Borough of Waverley

From Wikipedia, the free encyclopedia
Jump to navigation Jump to search
Borough of Waverley
Oppida Rusque Una
(Latin: Town and countryside in unity)
Waverley shown within Surrey
Waverley shown within Surrey
Sovereign state United Kingdom
Constituent country England
Region South East England
Non-metropolitan county Surrey
Status Non-metropolitan district
Admin HQ Godalming
Incorporated 1 April 1974
 • Type Non-metropolitan district council
 • Body Waverley Borough Council
 • Leadership Leader & Cabinet (Farnham Residents / Liberal Democrat)
 • MPs Jeremy Hunt
Angela Richardson
 • Total 133.3 sq mi (345.2 km2)
Area rank 117th (of 317)
 (mid-2018 est.)
 • Total 125,610
 • Rank 185th (of 317)
 • Density 940/sq mi (360/km2)
 • Ethnicity
97.4% White
Time zone UTC0 (GMT)
 • Summer (DST) UTC+1 (BSTa)
ONS code 43UL (ONS)
E07000216 (GSS)
OS grid reference SU9660743750

The Borough of Waverley is a local government district with borough status in Surrey, England. The borough's headquarters are in the town of Godalming; other notable settlements are the towns of Farnham and Haslemere and the large village of Cranleigh. At the 2011 Census, the population of the borough was 121,572.[1]

Waverley borders the borough of Guildford to the north, the Mole Valley district to the east, the Horsham and Chichester districts of West Sussex to the south, and the East Hampshire and Hart districts and the borough of Rushmoor in Hampshire to the west and northwest. The borough is named after Waverley Abbey, near Farnham, the earliest Cistercian monastery in Britain. Blackheath Common, in the north of the borough, is a Site of Special Scientific Interest.

Waverley is a Wealden borough, bounded to the north by the Hog's Back section of the North Downs and by the Greensand Ridge. It has the most green space in absolute terms in Surrey at 293.1 km² according to the central government-compiled Generalised Land Use database of January 2005, approximately half of which is woodland.[2]

Much of the west of the borough echoes former ownership by the abbey, such as Waverley Cricket Club and the Waverley Arms pubs in Farnham and elsewhere.[3] Equally echoed are the tens of square miles held under Farnham holding of the Bishop of Winchester which took in the western parishes of Frensham and Churt as well as much of Farnham parish since the early 12th century when one such Bishop, Henry of Winchester and of Blois established Farnham Castle as the See's episcopal home but which is today the borough's main surviving castle and a museum to the period.


The district was formed on 1 April 1974, under the Local Government Act 1972, by a merger of the municipal borough of Godalming, with Farnham and Haslemere urban districts and Hambledon Rural District.

Since 2001 the Council has had a Leader and cabinet on the strong leader model, while continuing with a ceremonial Mayor who chairs meetings of the Council. Mayors are elected for a one-year term, but the Leader is now elected for the full four-year term of the Council, or until standing down, if sooner. The Council has had twelve Leaders in its 42-year history, the longest serving being Robert Knowles (Conservative), who served for six years.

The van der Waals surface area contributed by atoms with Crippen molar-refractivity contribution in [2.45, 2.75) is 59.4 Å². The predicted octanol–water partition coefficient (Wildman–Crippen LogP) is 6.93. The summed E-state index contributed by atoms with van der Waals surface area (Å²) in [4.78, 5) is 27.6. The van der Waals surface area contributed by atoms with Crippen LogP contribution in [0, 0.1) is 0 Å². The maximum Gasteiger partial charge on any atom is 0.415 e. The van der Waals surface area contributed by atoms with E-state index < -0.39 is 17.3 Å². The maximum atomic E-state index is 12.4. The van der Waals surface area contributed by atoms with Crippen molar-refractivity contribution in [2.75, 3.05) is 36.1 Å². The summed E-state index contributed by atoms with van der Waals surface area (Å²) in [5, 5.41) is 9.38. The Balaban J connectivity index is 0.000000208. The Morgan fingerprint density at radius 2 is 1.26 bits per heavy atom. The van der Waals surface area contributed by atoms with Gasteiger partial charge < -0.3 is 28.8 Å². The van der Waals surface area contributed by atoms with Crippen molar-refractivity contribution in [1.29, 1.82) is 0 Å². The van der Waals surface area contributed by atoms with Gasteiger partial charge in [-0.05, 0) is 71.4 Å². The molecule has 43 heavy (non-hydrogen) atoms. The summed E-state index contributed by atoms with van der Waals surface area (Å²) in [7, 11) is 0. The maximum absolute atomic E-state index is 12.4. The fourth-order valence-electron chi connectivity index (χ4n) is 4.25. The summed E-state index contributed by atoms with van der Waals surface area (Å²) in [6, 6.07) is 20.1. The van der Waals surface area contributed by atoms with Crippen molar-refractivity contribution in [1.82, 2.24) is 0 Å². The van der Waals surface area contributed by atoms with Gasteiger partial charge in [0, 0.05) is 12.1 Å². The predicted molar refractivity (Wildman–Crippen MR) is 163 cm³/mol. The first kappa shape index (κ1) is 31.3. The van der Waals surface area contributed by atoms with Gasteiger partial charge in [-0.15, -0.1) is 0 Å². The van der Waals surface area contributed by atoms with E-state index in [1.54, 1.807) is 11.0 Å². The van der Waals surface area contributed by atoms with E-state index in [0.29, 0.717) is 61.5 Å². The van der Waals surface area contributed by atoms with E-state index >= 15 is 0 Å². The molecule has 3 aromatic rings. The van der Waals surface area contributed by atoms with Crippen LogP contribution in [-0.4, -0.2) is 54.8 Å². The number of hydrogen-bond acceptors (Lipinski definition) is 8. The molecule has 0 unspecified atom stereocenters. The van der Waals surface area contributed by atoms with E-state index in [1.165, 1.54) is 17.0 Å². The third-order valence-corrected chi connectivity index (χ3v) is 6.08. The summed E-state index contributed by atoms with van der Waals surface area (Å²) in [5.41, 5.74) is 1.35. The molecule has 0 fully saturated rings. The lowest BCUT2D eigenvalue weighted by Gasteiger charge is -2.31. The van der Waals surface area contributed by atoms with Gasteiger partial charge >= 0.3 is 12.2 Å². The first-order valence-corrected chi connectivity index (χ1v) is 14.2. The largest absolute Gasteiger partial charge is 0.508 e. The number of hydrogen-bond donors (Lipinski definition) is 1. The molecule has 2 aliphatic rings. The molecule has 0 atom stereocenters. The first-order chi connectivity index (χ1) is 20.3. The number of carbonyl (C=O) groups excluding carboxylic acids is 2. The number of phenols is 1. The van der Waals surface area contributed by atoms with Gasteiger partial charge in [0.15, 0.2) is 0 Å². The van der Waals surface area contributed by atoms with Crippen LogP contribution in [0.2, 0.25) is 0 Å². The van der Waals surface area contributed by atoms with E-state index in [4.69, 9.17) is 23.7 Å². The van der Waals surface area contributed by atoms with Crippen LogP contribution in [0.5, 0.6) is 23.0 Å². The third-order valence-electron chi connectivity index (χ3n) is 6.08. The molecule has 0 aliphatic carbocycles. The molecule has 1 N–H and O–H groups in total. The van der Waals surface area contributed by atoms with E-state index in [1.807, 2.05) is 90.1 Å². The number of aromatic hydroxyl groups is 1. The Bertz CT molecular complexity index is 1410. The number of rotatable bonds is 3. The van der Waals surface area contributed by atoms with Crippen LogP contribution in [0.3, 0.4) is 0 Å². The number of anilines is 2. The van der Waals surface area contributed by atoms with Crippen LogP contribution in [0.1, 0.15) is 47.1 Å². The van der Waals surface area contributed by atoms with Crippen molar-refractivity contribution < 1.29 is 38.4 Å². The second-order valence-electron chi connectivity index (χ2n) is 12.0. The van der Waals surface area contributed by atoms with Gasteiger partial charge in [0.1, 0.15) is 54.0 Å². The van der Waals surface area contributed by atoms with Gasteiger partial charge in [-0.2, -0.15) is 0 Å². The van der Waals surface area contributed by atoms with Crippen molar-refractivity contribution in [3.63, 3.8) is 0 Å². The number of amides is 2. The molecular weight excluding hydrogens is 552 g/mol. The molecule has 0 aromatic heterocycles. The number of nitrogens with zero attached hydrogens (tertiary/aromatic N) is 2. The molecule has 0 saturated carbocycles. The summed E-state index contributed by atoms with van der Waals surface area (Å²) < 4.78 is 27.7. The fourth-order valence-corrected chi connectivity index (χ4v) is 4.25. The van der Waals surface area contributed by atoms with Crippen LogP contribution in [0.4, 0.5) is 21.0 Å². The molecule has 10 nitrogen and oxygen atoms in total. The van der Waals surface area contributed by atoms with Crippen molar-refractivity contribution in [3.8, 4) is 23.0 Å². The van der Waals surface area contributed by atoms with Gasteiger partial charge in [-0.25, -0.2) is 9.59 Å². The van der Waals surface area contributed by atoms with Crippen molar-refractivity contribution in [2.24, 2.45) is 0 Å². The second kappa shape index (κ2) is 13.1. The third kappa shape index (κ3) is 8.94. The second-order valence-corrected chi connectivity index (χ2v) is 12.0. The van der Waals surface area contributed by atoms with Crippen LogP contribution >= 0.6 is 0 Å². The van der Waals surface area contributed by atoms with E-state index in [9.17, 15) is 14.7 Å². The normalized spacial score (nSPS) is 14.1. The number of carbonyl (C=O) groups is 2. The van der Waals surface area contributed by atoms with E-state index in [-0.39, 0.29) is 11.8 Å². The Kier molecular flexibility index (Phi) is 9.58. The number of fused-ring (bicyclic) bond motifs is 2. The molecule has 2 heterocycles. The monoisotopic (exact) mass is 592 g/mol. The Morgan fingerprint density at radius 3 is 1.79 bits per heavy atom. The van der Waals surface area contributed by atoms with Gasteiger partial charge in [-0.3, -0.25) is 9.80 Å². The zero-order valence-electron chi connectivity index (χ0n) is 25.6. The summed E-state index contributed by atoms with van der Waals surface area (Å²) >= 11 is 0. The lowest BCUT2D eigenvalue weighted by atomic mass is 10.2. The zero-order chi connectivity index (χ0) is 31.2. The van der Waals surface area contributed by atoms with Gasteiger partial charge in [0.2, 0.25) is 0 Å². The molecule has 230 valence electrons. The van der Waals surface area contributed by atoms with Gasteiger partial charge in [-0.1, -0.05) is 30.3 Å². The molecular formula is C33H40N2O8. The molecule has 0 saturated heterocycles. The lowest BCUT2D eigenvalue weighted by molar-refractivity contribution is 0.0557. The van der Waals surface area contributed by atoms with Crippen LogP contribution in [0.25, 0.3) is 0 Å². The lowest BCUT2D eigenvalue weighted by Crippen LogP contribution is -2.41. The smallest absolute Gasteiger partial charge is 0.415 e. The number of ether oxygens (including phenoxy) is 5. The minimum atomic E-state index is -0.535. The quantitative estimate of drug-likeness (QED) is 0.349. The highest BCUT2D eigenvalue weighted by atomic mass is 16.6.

The May 2015 borough elections produced 53 Conservative seats, 3 Farnham Residents and one Independent. Conservatives have run the Council since 2007, winning three consecutive elections, becoming the first party in the Borough to retain control, as before 2007 the control changed at each election.

The 2019 local elections reduced the Conservatives to just 23 seats with the Farnham Residents taking 15, Liberal Democrats 14, Green 2, Labour 2 and 1 Independent. A Farnham Residents/Liberal Democrat partnership took control with support from Labour and Green. John Ward (Farnham Residents) took over as leader with Paul Follows (Liberal Democrat) as Deputy Leader.


A Legatum Prosperity Index published by the Legatum Institute in October 2016 showed Waverley as the most prosperous council area in the United Kingdom.[4]


Civil parishes

Waverley is entirely divided into civil parishes.[6]

See List of settlements and parishes in Waverley
Waverley parishes.png

See also


  1. ^ "Waverley (Local Authority): Key Figures for 2011 Census". Neighbourhood Statistics. Office for National Statistics. Retrieved 26 April 2017.
  2. ^ Physical Environment: Land Use Statistics. (2011 census and 2001 census) Retrieved 2015-03-27.
  3. ^ Waverley Cricket Club official website
  4. ^ Emily Chan, Jessica Duncan, It's wonderful in Waverley but hell in Hull! League table of most prosperous places to live show it's grim up north - but how does your town rate? in Daily Mail online dated 22 October 2016, accessed 22 October 2016
  5. ^ Waverley twinning info Archived October 11, 2007, at the Wayback Machine
  6. ^ "Surrey County Council". Archived from the original on 2012-09-03. Retrieved 2013-04-10.

Coordinates: 51°11′3.45″N 0°37′3.29″W / 51.1842917°N 0.6175806°W / 51.1842917; -0.6175806

Retrieved from ""
This content was retrieved from Wikipedia :
This page is based on the copyrighted Wikipedia article "Borough of Waverley"; it is used under the Creative Commons Attribution-ShareAlike 3.0 Unported License (CC-BY-SA). You may redistribute it, verbatim or modified, providing that you comply with the terms of the CC-BY-SA